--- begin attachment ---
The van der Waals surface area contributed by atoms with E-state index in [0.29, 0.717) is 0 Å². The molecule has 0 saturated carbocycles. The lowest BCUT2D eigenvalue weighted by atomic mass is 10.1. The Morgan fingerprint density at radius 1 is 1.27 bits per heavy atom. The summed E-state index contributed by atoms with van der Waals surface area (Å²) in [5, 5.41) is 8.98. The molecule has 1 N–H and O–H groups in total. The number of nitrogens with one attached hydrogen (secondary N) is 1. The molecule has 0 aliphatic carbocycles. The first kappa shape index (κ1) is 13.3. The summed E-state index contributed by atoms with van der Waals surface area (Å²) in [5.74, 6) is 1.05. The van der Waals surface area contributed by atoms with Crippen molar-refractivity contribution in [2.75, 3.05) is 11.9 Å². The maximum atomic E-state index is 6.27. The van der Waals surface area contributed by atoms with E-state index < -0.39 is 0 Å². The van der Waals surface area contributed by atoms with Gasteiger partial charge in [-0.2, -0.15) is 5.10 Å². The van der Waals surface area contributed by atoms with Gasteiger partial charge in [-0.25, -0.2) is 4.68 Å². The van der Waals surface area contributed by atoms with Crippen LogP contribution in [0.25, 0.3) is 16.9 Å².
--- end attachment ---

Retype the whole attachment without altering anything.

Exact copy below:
The van der Waals surface area contributed by atoms with E-state index in [0.29, 0.717) is 0 Å². The molecule has 0 saturated carbocycles. The lowest BCUT2D eigenvalue weighted by atomic mass is 10.1. The Morgan fingerprint density at radius 1 is 1.27 bits per heavy atom. The summed E-state index contributed by atoms with van der Waals surface area (Å²) in [5, 5.41) is 8.98. The molecule has 1 N–H and O–H groups in total. The number of nitrogens with one attached hydrogen (secondary N) is 1. The molecule has 0 aliphatic carbocycles. The first kappa shape index (κ1) is 13.3. The summed E-state index contributed by atoms with van der Waals surface area (Å²) in [5.74, 6) is 1.05. The van der Waals surface area contributed by atoms with Crippen molar-refractivity contribution in [2.75, 3.05) is 11.9 Å². The maximum atomic E-state index is 6.27. The van der Waals surface area contributed by atoms with E-state index < -0.39 is 0 Å². The van der Waals surface area contributed by atoms with Gasteiger partial charge in [-0.2, -0.15) is 5.10 Å². The van der Waals surface area contributed by atoms with Gasteiger partial charge in [-0.25, -0.2) is 4.68 Å². The van der Waals surface area contributed by atoms with Crippen LogP contribution in [0.25, 0.3) is 16.9 Å².